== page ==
Deal 6: 365 days of training from the world’s best photographers
A Guest Post by Andrew S Gibson.
With the release of Mitchell Kanashkevich’s eBook ‘Getting Published in Photography Magazines’ as part of the ‘Going Pro: How to Make Money From Your Photography‘ kit I thought it worthwhile to look at the process from the point of view of the photography magazine itself. What do photography magazines look for and what goes through the mind of their staff when they’re considering your submission? As Technical Editor of EOS magazine, I’m in a unique position to give you some insight into those questions.
Your first step when considering a submission is to get hold of several copies of the magazine that you’re interested in and take a good look at the photos it uses. What’s the purpose of the photos in the magazine? Do they illustrate specific photographic techniques? Are they stand-alone images or are they part of an article? Do you recognise any of the names in the photo credits – are they professional photographers or magazine readers? How much post-processing have the images gone through? All of these points help you get a feel for the types of photos used in the magazine.
It helps to be a regular reader – if you’ve read every copy of a magazine published for the last year you’ve probably got a pretty good understanding of their requirements. If it’s the first time you’ve seen this particular magazine, it will take you a bit longer.
Our photo requirements at EOS magazine are quite specific. To start, all the images in the magazine must be taken on a Canon EOS camera. We use photos to illustrate very specific photography techniques. Some of the topics we’ve covered in recent issues are hyperfocal distance, mirror lockup, astrophotography and Picture Styles.
If you read our magazine you’ll notice that we use a lot of comparison photos. As an example, in the Picture Styles article we showed the same photo processed with several Picture Styles so readers could see the differences between them.
What’s the best way to get published in EOS magazine? In the first instance you should read our photo library submission guidelines, available online at www.eos-magazine.com/photolibrary. The information about the types of photos we need, and how to send them to us, all are there.
Once you’ve sent us some photos, we’ll add them to our library and they may get used in the future to illustrate an article. Admittedly, this is bit hit and miss as we have thousands of images on file, and our requirements depend on the articles that we’re writing. But you can increase your chances of publication massively by sending in high quality images that illustrate specific photographic techniques and include comparison photos. If your photos are good enough, they will get noticed.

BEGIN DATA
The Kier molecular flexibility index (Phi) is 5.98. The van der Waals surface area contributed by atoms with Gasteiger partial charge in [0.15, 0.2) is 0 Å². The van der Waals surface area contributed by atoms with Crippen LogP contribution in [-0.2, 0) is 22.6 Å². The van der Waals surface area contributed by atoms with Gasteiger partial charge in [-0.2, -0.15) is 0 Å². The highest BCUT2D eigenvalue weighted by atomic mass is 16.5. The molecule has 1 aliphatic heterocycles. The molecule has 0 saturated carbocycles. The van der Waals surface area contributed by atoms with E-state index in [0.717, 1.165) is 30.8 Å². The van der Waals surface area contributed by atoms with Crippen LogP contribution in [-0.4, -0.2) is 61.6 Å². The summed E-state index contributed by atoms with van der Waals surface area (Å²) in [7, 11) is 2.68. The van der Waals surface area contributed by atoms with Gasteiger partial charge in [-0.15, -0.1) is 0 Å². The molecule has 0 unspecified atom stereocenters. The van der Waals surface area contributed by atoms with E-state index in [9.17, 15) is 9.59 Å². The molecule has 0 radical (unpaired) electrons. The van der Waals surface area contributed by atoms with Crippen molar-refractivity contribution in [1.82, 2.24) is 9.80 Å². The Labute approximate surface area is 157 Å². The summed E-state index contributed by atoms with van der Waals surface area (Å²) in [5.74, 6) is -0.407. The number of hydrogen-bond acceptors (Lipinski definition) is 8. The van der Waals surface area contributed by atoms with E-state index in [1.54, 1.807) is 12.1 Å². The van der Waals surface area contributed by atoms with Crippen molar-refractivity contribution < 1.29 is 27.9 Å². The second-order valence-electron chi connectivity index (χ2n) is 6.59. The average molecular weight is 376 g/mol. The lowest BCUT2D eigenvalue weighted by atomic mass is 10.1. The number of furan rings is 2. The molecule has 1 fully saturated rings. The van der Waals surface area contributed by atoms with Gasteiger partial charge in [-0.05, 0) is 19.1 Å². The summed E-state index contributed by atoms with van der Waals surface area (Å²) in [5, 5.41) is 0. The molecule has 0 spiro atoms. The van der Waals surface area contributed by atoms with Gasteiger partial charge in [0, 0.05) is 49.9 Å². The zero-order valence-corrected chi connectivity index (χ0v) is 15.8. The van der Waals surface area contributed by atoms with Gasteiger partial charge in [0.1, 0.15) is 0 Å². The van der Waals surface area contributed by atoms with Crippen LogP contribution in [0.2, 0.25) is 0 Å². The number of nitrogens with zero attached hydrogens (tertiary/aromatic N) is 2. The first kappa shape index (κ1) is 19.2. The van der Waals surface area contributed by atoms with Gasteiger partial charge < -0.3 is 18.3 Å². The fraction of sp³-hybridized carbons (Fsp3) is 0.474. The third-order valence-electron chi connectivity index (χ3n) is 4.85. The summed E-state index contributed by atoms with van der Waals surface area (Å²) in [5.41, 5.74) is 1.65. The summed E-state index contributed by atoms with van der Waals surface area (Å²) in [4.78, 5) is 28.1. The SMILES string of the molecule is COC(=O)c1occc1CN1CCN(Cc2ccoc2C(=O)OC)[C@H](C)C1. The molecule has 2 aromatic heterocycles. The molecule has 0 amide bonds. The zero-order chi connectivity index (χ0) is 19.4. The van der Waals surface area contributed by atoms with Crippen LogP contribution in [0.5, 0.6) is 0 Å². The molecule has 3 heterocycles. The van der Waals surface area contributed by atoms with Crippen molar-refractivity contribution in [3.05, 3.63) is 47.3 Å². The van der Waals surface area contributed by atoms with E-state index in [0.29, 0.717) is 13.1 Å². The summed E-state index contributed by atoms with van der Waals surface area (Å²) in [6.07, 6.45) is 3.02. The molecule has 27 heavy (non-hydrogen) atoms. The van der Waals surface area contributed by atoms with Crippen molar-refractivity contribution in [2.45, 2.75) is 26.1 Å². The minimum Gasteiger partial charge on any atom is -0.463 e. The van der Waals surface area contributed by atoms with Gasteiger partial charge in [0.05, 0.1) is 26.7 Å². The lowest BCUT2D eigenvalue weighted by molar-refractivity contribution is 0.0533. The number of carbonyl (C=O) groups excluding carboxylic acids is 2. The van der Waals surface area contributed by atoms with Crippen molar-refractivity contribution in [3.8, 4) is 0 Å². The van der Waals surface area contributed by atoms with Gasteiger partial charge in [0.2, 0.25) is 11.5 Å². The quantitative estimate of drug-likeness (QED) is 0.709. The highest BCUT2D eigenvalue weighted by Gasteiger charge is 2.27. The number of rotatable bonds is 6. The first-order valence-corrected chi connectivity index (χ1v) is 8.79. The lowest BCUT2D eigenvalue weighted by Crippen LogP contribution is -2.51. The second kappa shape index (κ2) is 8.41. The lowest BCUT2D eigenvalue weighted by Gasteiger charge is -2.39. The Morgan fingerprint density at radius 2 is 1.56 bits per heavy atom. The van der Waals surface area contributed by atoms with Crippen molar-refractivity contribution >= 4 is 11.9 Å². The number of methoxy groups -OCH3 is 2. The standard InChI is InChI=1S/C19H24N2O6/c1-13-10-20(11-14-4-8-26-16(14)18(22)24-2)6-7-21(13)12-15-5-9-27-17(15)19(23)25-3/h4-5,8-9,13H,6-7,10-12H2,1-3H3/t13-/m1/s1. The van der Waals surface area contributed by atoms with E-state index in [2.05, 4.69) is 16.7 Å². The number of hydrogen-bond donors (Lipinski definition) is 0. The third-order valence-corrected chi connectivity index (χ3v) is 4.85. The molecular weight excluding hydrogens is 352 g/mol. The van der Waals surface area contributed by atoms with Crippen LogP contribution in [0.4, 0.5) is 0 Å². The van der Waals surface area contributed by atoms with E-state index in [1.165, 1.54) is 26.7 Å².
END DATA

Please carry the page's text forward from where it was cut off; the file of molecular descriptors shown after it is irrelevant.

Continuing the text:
The second approach is to send some lo-res images by email to our editor (you’ll find her email address in the guidelines). I don’t want to encourage general submissions that way – you should only email images if you have strong set that illustrate a specific technique. So, for example, if you have a set of photos that illustrate the use of Speedlites, then send them in. If the photos are good enough, and we haven’t published anything similar in recent issues (that’s where your market research comes in) we may use them – we may even write an article about the techniques you used if the photos are interesting enough.
We also look for newsworthy photos – such as a set of photos with an interesting story or technique behind them, or a project (such as 365 project). This is the sort of thing that may appear in the news section of our magazine.
Every photography magazine is different and you should study your chosen magazine carefully to see how your photos may be used. Some magazines have a section where they invite readers’ submissions and this can be a good place to get started. I got my first photos published this way. A word of warning – not all photography magazines pay for photos published in these sections. It usually says in the submission guidelines (you did read those didn’t you?) – the magazine may pick an image to receive a prize or you may just get the glory. It’s up to you whether you think this is worthwhile.
At EOS magazine I view a number of submissions sent to the magazine. So, what do I look for? There are two important things. First, the quality of the photos has to be excellent. You really need to ask yourself if your photos match up to the quality of the photos already published in the magazine. It’s always difficult to be objective about your own photos, so don’t be afraid to ask for someone else’s opinion. If your photos aren’t up to the required standard then take the time to work on your technique and creative vision until they are.
A little while ago we had a submission from a photographer who had some great images but they were covered with dust spots. That’s not cool. It looks unprofessional and we had to ask him to fix them.